When disaster strikes. . . | Pesticide Action Network
Reclaiming the future of food and farming

When disaster strikes. . .

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Hurricane farm

In the past weeks and months, many have been rocked by natural disasters — hurricanes Harvey, Irma and Maria devastating southern states and the Caribbean, a strong earthquake shaking Mexico City and destructive fires ripping through western states, Portugal and Spain.

However, in the midst of widespread destruction and struggle, people have been stepping up for each other in inspiring ways. Numerous online donation platforms have been set up, businesses and organizations are collecting food, clothing and other material donations, and helping hands are coming from many directions.

Still, rebuilding and healing will be a long and challenging process. And more help is needed. Farmers and farmworkers are facing a particularly dire situation, with many losing their homes as well as  their land, crops, animals and source of incomes. PAN supports the following organizations and funds that are directly helping agricultural communities in this difficult time. We hope you’ll consider doing the same.

Puerto Rico

Hurricanes Irma and Maria destroyed nearly 80% of Puerto Rico’s crop value, impacting  food distribution and the supply chain. Coffee farmers were hit particularly hard, and are currently collecting from what’s left of their crops on the ground to try and sell it. Many ranchers can’t find their livestock, and with roads damaged, milk is being dumped by the bucketful as trucks can’t get through to pick it up.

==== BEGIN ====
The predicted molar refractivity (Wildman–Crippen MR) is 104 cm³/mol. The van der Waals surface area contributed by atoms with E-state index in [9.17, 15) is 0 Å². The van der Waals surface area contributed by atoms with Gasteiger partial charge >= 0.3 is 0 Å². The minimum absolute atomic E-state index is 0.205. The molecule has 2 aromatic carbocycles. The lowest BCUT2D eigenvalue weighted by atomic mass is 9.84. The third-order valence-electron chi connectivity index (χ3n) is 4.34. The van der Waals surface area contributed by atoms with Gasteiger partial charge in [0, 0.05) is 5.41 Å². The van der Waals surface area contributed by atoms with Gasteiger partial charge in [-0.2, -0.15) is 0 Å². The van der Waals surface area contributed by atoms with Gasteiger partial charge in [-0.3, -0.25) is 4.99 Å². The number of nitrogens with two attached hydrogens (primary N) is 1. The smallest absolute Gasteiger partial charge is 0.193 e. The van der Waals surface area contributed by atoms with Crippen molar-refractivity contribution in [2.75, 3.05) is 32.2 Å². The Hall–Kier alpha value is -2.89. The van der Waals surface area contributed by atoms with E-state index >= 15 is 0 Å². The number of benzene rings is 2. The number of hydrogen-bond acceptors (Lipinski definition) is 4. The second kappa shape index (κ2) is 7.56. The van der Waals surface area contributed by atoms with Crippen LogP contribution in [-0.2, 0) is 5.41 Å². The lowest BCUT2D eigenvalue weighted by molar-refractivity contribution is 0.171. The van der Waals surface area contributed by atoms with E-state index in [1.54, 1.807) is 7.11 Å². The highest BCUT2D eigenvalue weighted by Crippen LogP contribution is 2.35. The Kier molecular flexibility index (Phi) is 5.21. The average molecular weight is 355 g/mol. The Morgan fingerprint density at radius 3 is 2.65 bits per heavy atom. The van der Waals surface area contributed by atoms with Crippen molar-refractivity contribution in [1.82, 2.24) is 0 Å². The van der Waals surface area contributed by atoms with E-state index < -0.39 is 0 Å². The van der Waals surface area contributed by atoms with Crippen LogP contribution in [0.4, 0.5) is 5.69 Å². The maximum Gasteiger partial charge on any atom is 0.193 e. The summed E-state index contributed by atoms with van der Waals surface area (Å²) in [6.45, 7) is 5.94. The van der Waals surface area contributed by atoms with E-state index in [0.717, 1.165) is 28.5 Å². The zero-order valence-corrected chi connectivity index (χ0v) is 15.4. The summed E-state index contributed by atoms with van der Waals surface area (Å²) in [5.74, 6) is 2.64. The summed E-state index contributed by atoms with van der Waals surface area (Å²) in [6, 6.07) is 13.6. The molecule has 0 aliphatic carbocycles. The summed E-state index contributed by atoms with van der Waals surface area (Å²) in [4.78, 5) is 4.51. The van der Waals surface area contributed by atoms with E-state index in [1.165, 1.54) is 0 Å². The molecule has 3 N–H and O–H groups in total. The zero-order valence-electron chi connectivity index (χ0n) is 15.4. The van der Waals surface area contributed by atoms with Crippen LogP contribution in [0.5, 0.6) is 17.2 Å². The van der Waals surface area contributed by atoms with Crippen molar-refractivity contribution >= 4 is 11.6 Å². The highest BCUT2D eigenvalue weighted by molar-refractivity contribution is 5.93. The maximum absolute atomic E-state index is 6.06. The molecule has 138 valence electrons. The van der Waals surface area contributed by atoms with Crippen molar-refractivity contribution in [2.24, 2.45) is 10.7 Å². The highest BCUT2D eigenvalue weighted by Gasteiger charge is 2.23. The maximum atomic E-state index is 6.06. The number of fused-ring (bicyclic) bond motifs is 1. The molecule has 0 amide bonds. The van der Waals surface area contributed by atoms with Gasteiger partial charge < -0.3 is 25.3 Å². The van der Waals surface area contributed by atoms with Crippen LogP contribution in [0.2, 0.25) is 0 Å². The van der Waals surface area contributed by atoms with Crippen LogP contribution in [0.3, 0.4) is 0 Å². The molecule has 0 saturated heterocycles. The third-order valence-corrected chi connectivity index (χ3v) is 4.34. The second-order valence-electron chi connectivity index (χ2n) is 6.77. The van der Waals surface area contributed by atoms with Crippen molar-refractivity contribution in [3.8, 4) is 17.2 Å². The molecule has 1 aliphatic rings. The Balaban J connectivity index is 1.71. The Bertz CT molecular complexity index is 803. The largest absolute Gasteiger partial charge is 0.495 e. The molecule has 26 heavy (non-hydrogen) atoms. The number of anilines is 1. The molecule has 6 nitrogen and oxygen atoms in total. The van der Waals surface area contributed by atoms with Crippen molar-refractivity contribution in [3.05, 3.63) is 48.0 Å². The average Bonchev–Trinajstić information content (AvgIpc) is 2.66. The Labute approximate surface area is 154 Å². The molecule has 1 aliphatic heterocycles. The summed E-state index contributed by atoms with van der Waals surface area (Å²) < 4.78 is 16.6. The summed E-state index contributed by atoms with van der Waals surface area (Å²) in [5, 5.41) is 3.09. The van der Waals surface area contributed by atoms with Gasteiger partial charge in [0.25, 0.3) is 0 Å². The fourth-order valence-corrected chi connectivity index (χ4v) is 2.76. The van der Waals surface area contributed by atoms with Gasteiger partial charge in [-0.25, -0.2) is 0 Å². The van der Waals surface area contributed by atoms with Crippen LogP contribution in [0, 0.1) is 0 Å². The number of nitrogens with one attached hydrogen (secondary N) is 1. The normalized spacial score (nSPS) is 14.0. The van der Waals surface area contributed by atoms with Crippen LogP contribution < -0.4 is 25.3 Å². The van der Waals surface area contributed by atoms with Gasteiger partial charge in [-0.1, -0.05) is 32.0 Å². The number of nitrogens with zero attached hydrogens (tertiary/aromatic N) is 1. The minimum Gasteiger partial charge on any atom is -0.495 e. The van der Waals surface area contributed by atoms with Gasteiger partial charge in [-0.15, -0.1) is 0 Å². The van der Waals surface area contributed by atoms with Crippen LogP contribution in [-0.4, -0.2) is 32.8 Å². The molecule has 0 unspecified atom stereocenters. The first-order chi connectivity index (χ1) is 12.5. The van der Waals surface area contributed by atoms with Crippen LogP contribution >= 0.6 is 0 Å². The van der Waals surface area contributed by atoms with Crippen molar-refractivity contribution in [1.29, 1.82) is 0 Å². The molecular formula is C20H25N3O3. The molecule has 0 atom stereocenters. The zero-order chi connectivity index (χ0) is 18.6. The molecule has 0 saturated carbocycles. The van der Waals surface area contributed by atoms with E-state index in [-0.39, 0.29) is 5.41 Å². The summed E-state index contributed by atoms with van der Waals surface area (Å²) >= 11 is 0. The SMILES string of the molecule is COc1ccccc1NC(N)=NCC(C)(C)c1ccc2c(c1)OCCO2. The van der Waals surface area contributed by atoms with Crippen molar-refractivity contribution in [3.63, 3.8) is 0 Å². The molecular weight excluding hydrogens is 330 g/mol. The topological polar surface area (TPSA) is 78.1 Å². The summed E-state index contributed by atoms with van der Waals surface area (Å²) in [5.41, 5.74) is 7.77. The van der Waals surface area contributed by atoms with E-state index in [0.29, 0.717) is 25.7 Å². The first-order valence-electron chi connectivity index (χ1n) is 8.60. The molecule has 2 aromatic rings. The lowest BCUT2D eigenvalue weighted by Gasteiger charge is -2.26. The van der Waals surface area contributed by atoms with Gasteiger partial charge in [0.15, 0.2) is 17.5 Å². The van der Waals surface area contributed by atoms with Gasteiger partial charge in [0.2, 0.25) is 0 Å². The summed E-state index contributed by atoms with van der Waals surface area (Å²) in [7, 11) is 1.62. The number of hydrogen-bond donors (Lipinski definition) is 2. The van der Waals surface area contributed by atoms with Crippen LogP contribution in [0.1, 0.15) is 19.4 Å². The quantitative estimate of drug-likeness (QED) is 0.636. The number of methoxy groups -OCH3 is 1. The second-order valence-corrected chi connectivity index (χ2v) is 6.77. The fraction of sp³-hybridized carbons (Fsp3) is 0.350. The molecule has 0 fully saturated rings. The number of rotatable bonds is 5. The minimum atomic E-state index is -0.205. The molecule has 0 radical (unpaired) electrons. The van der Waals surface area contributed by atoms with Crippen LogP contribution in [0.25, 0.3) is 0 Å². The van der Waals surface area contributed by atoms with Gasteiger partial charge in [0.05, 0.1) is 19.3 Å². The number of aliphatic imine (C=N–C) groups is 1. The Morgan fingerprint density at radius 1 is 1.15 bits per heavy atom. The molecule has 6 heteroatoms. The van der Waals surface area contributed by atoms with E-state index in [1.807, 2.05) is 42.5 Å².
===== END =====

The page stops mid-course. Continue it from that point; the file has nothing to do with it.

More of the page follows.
Donations to Why Hunger will help Puerto Rico farmers directly. One hundred percent of funds given go to support the Boricuá Organization for Ecologic Agriculture, a farmer-led organization dedicated to rebuilding the island’s farms and supporting food sovereignty.


Many Southwest Florida farms were in the path of Hurricane Irma. After the storm passed, 50-60% of citrus fruit was on the ground and trees were surrounded by standing water, putting their roots — and entire orchards — in jeopardy. Farmworker housing also suffered extensive damage, displacing many workers and families.

Donations to this fund — set up by and for Immokalee and other farmworker communities in Southwest Florida — will help meet the immediate material needs of newly-homeless families and support rebuilding devastated neighborhoods. You can also support the Farmworker Association of Florida directly to assist in their hurricane relief efforts.

Northern California

Much of the land destroyed by wildfires in California so far is agricultural. Farmers and ranchers have already lost vineyards, acres of fields at the height of the early fall harvest, and farm structures. Many are still facing challenges of moving farm animals, and farmworkers have lost homes and sources of income.

The North Bay Fire Recovery Fund has been set up by a diverse coalition of community-based organizations, several farm-focused, and donations will provide resources to fire victims and support initiatives that build more just, healthy and resilient communities in the face of catastrophe.

Additionally, the UndocuFund for Sonoma County supports undocumented farmworkers and families displaced by the fires, ensuring they also have the necessary support and resources to recover and rebuild.

Thank you for supporting people impacted by recent disasters in whatever way you can.

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